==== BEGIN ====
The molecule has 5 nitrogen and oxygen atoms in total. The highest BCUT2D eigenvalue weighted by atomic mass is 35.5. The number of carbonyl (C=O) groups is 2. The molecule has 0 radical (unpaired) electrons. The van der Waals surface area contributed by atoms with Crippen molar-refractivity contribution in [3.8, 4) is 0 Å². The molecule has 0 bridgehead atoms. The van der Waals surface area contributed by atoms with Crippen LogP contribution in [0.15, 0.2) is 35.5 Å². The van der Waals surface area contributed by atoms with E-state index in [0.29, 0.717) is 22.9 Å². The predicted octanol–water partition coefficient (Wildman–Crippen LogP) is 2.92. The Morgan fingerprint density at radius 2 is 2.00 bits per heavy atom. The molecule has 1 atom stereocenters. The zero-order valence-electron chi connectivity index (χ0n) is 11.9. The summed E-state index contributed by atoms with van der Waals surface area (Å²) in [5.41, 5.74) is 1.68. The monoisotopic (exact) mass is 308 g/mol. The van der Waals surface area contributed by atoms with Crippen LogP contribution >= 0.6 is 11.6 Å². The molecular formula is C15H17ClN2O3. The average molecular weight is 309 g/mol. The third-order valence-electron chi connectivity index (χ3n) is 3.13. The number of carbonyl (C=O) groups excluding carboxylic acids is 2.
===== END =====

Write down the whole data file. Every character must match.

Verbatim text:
The molecule has 5 nitrogen and oxygen atoms in total. The highest BCUT2D eigenvalue weighted by atomic mass is 35.5. The number of carbonyl (C=O) groups is 2. The molecule has 0 radical (unpaired) electrons. The van der Waals surface area contributed by atoms with Crippen molar-refractivity contribution in [3.8, 4) is 0 Å². The molecule has 0 bridgehead atoms. The van der Waals surface area contributed by atoms with Crippen LogP contribution in [0.15, 0.2) is 35.5 Å². The van der Waals surface area contributed by atoms with E-state index in [0.29, 0.717) is 22.9 Å². The predicted octanol–water partition coefficient (Wildman–Crippen LogP) is 2.92. The Morgan fingerprint density at radius 2 is 2.00 bits per heavy atom. The molecule has 1 atom stereocenters. The zero-order valence-electron chi connectivity index (χ0n) is 11.9. The summed E-state index contributed by atoms with van der Waals surface area (Å²) in [5.41, 5.74) is 1.68. The monoisotopic (exact) mass is 308 g/mol. The van der Waals surface area contributed by atoms with Crippen LogP contribution >= 0.6 is 11.6 Å². The molecular formula is C15H17ClN2O3. The average molecular weight is 309 g/mol. The third-order valence-electron chi connectivity index (χ3n) is 3.13. The number of carbonyl (C=O) groups excluding carboxylic acids is 2.